One of the best ways of understanding stress and preventing anxiety is to look at a model of emotional distress elaborated by psychologist Albert Ellis. He calls his model the ABC model, and it’s as simple as it sounds:
A-is the Activating event or potentially stressful situation.
B-is your Beliefs, thoughts, or perceptions about A.
C-is the Emotional consequence or stress that results from holding these beliefs.
This three pronged model of dealing with stress and preventing anxiety provides you with a useful tool to help you understand the many ways you can manage and control your anxiety…You have three major choices.
- Changing “A”: means modifying your environment…If spiders cause you anxiety, stay away from spiders. If traffic stresses you, then leave home earlier. If if you hate deadlines, then finish the project before the expected time.
- Changing “B”: If you cannot significantly change those situations and events that are triggering your stress/anxiety, you can change the way you perceive them. An important subset of anxiety management skills focuses on ways of changing the way you view the world. You will see that much, if not most, of your anxiety is self induced, and you can learn to perceive things differently.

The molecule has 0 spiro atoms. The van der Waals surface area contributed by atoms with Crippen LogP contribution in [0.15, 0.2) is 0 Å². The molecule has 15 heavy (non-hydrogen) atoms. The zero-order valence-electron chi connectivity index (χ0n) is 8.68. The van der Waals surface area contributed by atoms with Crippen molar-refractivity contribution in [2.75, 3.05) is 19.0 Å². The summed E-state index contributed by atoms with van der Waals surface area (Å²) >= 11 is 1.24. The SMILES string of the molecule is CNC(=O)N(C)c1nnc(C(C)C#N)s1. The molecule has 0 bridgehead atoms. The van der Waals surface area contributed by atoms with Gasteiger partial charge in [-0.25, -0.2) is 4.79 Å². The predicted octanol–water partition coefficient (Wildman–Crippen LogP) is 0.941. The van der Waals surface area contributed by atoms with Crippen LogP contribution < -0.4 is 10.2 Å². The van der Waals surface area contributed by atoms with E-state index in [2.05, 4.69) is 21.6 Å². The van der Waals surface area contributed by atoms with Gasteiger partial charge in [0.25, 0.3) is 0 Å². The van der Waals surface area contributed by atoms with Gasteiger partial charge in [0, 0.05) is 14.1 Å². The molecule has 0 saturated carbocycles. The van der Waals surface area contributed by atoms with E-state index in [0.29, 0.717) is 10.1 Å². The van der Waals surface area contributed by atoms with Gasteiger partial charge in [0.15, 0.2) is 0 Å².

- Changing “C”: If you cannot change the situation, or the way you view that situation, you can still manage your anxiety by mastering other skills…You can learn how to relax your body and quiet your mind. You can learn tools on how to stay calm and reduce your anxiety.
An important part of anxiety management is knowing how you create your stress and learning how to change your thinking. Your thinking patterns play a major role in producing stress and anxiety. Fortunately, learning how to change your thinking is not all that difficult. Your attitudes and beliefs about any potentially anxiety producing situation or event determines how much anxiety you will experience. By changing the way you experience a potentially anxious situation, you can shift your emotional reaction to that situation.